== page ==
Rep. Bill Shuster will likely have to wait a little longer to accomplish his long-held ambition to privatize the nation's government-run air traffic control system.
But in what can be considered progress, the House is expected to vote this week on Shuster's provision as part of a bill to reauthorize the Federal Aviation Administration, whose funding expires Sept. 30.
"I have never felt bad if I am the underdog," Shuster, R-Pa., the chairman of the House Transportation and Infrastructure Committee, told the Washington Examiner. "I am perfectly fine with people saying I won't get it done. I am just going to move forward inch by inch. I feel confident."
Even if the bill with the air traffic control provision passes, as Shuster expects, it won't become law as written because the Senate's version of the FAA bill does not include the privatization concept, and the two chambers won't have time to reconcile their differences.
The House and Senate will likely approve a short-term extension of FAA's current authorization, delaying the adoption of major reforms for another day as Congress faces multiple must-pass deadlines this month.
Shuster knows critics will view this development, or lack thereof, as just another congressional punting, and more evidence the Trump administration and GOP-led Congress can't advance an agenda.
Yet, Shuster and other supporters of air traffic control privatization see things differently.
His proposal to privatize air traffic control failed to make it the House floor last year. This year, the initiative has the backing of President Trump, who stumped for the idea with a major speech in June, pushing it as a leading plank of his infrastructure investment agenda.
Shuster and outside advocates say the White House and Trump's Department of Transportation, if not the president himself, remain engaged in pursuing air traffic control privatization, even amid a lack of progress toward moving a wider infrastructure bill.
"There are any number of possibilities for advancing air traffic control privatization," said James Burnley, who served as transportation secretary during the Reagan administration, and has been encouraging Republican lawmakers to support the plan.
"Certainly working out in conference is one way to do it, and if they don't do that before Sept. 30, they can revisit it before the FAA's funding expires again," Burney told the Washington Examiner. "Air traffic control reform can also be a part of another bill, perhaps a big infrastructure bill this fall or early next year. There is not just one path."
Burnley and Shuster say Trump's advocacy for privatization has helped sway conservative Republicans, along with members of the House General Aviation Caucus, whose more than 200 members carry major weight.
"His involvement does matter, and I don't have any criticism of the degree of [Trump's] involvement," Burnley said. "He talks about infrastructure all the time. In the 35 years I've been paying attention to transportation, he's doing as much or more as I've ever seen on major infrastructure issues, like reform of air traffic control."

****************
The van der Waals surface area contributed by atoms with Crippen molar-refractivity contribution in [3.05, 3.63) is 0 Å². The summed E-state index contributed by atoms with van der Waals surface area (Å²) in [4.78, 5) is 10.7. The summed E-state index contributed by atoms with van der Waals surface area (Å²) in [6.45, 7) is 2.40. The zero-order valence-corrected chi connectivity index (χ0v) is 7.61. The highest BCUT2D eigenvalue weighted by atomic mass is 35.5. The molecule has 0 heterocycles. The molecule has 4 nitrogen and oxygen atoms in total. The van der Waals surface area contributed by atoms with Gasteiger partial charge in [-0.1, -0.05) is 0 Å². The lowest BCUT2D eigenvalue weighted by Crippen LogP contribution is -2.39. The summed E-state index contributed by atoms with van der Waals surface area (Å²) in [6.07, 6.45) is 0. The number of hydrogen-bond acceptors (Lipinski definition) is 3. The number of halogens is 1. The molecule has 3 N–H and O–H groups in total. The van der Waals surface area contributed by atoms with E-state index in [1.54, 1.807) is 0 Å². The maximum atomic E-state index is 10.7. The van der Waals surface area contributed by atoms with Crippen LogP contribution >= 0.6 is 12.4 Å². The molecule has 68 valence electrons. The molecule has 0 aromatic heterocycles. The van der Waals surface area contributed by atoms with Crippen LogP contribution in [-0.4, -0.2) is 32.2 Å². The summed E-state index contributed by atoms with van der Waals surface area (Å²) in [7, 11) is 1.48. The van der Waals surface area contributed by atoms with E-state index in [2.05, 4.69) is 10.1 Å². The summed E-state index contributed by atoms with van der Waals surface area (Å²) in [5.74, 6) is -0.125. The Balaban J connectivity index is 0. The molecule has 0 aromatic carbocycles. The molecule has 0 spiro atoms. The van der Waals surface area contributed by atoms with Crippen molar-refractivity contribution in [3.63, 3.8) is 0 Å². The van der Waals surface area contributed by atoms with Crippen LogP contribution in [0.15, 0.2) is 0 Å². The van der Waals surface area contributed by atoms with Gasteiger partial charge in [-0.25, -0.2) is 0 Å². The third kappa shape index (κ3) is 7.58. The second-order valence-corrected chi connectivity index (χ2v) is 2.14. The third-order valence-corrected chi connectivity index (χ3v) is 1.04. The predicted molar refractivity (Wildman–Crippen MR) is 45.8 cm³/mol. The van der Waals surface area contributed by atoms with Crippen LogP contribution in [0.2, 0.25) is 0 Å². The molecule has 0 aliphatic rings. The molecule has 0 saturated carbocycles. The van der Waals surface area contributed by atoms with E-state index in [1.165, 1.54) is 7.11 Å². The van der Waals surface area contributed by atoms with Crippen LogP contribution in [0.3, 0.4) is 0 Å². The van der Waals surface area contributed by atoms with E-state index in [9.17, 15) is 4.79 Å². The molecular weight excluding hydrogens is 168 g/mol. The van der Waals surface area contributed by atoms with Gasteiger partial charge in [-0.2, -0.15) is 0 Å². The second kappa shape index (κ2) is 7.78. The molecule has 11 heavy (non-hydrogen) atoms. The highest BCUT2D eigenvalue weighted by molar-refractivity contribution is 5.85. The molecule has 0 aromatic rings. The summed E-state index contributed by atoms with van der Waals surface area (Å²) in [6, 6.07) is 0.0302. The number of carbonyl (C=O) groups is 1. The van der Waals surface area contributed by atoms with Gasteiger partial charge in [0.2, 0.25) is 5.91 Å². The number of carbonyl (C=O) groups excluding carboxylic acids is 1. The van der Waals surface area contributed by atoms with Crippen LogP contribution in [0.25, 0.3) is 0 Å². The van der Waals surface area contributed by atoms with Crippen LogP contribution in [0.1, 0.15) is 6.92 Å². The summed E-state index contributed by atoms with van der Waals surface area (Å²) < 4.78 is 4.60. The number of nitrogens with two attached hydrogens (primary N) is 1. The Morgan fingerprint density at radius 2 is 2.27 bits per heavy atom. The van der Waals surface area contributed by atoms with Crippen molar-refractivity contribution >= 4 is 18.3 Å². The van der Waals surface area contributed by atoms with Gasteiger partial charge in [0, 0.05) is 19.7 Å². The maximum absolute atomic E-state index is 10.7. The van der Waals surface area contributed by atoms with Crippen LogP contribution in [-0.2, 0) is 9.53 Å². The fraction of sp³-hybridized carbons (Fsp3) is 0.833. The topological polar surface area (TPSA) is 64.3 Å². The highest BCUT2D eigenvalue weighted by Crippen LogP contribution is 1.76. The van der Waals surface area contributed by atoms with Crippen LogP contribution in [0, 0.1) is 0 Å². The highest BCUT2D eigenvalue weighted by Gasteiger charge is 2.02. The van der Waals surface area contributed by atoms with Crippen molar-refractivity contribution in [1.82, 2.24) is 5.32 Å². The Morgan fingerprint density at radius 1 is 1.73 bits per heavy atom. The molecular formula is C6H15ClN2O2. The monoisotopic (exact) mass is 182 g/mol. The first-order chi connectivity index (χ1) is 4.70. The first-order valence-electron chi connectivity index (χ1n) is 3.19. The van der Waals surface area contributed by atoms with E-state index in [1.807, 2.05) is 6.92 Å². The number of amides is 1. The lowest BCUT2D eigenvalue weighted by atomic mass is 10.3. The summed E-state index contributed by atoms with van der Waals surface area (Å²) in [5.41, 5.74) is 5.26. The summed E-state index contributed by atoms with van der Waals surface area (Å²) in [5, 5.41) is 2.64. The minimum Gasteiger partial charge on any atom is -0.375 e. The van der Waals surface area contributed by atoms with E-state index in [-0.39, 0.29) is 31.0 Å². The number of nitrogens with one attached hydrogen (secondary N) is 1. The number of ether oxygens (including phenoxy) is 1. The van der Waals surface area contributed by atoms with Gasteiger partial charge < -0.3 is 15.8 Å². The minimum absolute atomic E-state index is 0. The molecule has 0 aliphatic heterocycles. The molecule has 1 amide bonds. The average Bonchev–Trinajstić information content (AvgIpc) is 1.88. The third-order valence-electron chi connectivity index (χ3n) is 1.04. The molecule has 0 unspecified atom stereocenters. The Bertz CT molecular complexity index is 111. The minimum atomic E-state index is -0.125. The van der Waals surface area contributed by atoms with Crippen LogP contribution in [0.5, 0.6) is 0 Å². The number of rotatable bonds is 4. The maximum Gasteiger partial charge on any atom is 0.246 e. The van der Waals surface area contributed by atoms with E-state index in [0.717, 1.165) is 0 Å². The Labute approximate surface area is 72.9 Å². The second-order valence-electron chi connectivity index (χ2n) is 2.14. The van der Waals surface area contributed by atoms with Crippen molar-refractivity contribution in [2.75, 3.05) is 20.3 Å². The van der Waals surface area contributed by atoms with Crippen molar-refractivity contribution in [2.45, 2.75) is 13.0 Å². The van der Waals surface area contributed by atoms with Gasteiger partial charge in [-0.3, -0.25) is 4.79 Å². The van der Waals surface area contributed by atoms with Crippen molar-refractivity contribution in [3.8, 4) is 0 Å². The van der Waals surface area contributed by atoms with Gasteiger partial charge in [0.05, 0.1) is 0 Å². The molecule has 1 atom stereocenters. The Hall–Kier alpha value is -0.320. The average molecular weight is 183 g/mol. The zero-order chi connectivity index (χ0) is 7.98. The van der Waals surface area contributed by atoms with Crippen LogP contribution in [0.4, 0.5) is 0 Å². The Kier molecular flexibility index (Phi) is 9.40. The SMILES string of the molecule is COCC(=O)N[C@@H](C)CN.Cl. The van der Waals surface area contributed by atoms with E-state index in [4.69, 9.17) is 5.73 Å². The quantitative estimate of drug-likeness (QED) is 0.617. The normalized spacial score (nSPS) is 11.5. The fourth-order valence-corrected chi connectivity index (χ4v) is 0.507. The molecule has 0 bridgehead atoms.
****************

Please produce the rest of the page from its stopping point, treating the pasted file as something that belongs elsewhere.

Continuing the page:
Shuster's proposal would transfer air traffic control from the Federal Aviation Administration to a non-profit corporation governed by a board of directors, and the FAA said it's time for change.
"The FAA is fully committed to reforms that would provide more efficient acquisition and predictable, sustainable funding to modernize our nation's air traffic control system," the FAA said in a statement. "If our nation is to remain the global aviation gold standard, a new approach is needed to match growing demand and the pace of emerging technology."
Critics, including lawmakers serving rural states, worry smaller airports and general aviation, such as private pilots and business jets, will lose under a nonprofit governed by a board composed of industry players.
The National Business Aviation Association and the Aircraft Owners and Pilots Association, two industry groups, are continuing to press lawmakers to oppose Shuster's privatization plan.
"Most people believe taking our public air space and the air traffic control system that serves it and turning it over to 13 unelected unaccountable individuals chosen by special interests is a fundamentally flawed idea and we have not changed our position on that," Ed Bolen, CEO of the National Business Aviation Association, told the Washington Examiner.
The Aircraft Owners and Pilots Association did not make anyone available to speak with the Washington Examiner for this story.
Shuster says Rep. Sam Graves, R-Mo., a general aviation pilot and co-sponsor of the FAA bill who is also co-chair of the House General Aviation Caucus, led negotiations to adopt provisions in the privatization bill meant to address those concerns.
One measure requires providers to continue to offer flight service to places that receive it now, meaning rural areas would not be ignored.
Supporters say the proposal exempts all general aviation from being charged user fees, unless Congress passes a separate law specifically saying otherwise, and allows general aviation users to pay into the system the same way they do now.
"In my 16 years in Congress, I have never seen a bill where one stakeholder [general aviation] got everything they want," Shuster said. "They did, and still came out against the bill, which is disconcerting to me. They got everything they wanted. I don't understand."
While Shuster predicts he can overcome any outstanding opposition, other proponents of his plan worry about the likely lack of immediate resolution.
"I would hate to see a whole other year of debating and arguing over air traffic control privatization, but that may be what we end up with," Robert Poole, a transportation expert with the Reason Foundation, a libertarian think tank, told the Washington Examiner.